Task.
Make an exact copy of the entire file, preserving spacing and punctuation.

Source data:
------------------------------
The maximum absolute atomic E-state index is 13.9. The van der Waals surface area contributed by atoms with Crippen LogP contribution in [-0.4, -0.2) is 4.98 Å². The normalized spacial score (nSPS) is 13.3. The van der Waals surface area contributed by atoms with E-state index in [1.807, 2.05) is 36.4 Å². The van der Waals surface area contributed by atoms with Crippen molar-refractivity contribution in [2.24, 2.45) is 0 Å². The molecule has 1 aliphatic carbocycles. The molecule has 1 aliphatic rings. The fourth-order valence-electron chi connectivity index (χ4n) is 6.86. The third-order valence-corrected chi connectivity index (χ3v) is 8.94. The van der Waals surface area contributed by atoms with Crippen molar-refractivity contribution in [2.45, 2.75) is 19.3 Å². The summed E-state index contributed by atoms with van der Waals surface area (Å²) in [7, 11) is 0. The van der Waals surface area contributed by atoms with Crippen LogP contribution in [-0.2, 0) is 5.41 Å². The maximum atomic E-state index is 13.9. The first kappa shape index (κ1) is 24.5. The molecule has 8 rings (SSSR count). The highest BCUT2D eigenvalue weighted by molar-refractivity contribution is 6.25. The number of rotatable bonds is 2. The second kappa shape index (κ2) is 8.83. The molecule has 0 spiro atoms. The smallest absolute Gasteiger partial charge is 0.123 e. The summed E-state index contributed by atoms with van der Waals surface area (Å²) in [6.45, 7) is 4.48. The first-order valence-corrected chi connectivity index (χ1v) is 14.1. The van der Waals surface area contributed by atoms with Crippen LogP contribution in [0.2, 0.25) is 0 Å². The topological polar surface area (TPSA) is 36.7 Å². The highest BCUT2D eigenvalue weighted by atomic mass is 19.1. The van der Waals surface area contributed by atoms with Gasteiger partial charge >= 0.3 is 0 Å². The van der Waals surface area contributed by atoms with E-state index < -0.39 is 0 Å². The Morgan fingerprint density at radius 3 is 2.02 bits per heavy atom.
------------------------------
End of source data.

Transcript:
The maximum absolute atomic E-state index is 13.9. The van der Waals surface area contributed by atoms with Crippen LogP contribution in [-0.4, -0.2) is 4.98 Å². The normalized spacial score (nSPS) is 13.3. The van der Waals surface area contributed by atoms with E-state index in [1.807, 2.05) is 36.4 Å². The van der Waals surface area contributed by atoms with Crippen molar-refractivity contribution in [2.24, 2.45) is 0 Å². The molecule has 1 aliphatic carbocycles. The molecule has 1 aliphatic rings. The fourth-order valence-electron chi connectivity index (χ4n) is 6.86. The third-order valence-corrected chi connectivity index (χ3v) is 8.94. The van der Waals surface area contributed by atoms with Crippen molar-refractivity contribution in [2.45, 2.75) is 19.3 Å². The summed E-state index contributed by atoms with van der Waals surface area (Å²) in [7, 11) is 0. The van der Waals surface area contributed by atoms with Crippen LogP contribution in [-0.2, 0) is 5.41 Å². The maximum atomic E-state index is 13.9. The first kappa shape index (κ1) is 24.5. The molecule has 8 rings (SSSR count). The highest BCUT2D eigenvalue weighted by molar-refractivity contribution is 6.25. The number of rotatable bonds is 2. The second kappa shape index (κ2) is 8.83. The molecule has 0 spiro atoms. The smallest absolute Gasteiger partial charge is 0.123 e. The summed E-state index contributed by atoms with van der Waals surface area (Å²) in [6.45, 7) is 4.48. The first-order valence-corrected chi connectivity index (χ1v) is 14.1. The van der Waals surface area contributed by atoms with Crippen LogP contribution in [0.2, 0.25) is 0 Å². The topological polar surface area (TPSA) is 36.7 Å². The highest BCUT2D eigenvalue weighted by atomic mass is 19.1. The van der Waals surface area contributed by atoms with Gasteiger partial charge >= 0.3 is 0 Å². The van der Waals surface area contributed by atoms with E-state index < -0.39 is 0 Å². The Morgan fingerprint density at radius 3 is 2.02 bits per heavy atom.